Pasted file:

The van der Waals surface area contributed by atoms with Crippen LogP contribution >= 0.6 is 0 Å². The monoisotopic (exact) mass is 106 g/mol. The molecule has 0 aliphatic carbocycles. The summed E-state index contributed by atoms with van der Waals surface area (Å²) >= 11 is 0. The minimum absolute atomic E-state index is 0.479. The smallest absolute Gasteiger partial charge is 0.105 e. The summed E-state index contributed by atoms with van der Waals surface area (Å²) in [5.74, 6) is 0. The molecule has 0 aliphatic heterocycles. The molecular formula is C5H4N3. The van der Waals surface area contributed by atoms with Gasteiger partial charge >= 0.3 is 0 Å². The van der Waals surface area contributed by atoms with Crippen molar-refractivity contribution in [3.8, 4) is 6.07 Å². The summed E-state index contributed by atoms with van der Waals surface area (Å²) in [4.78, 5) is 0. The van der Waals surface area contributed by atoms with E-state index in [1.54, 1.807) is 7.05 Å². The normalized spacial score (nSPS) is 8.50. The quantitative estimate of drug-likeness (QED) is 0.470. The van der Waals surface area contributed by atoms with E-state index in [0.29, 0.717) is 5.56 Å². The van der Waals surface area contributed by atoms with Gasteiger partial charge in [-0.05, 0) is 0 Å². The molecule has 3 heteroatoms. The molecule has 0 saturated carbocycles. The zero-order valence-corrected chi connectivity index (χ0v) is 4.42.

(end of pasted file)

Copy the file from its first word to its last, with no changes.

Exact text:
The van der Waals surface area contributed by atoms with Crippen LogP contribution >= 0.6 is 0 Å². The monoisotopic (exact) mass is 106 g/mol. The molecule has 0 aliphatic carbocycles. The summed E-state index contributed by atoms with van der Waals surface area (Å²) >= 11 is 0. The minimum absolute atomic E-state index is 0.479. The smallest absolute Gasteiger partial charge is 0.105 e. The summed E-state index contributed by atoms with van der Waals surface area (Å²) in [5.74, 6) is 0. The molecule has 0 aliphatic heterocycles. The molecular formula is C5H4N3. The van der Waals surface area contributed by atoms with Gasteiger partial charge >= 0.3 is 0 Å². The van der Waals surface area contributed by atoms with Crippen molar-refractivity contribution in [3.8, 4) is 6.07 Å². The summed E-state index contributed by atoms with van der Waals surface area (Å²) in [4.78, 5) is 0. The van der Waals surface area contributed by atoms with E-state index in [1.54, 1.807) is 7.05 Å². The normalized spacial score (nSPS) is 8.50. The quantitative estimate of drug-likeness (QED) is 0.470. The van der Waals surface area contributed by atoms with E-state index in [0.29, 0.717) is 5.56 Å². The van der Waals surface area contributed by atoms with Gasteiger partial charge in [-0.05, 0) is 0 Å². The molecule has 3 heteroatoms. The molecule has 0 saturated carbocycles. The zero-order valence-corrected chi connectivity index (χ0v) is 4.42.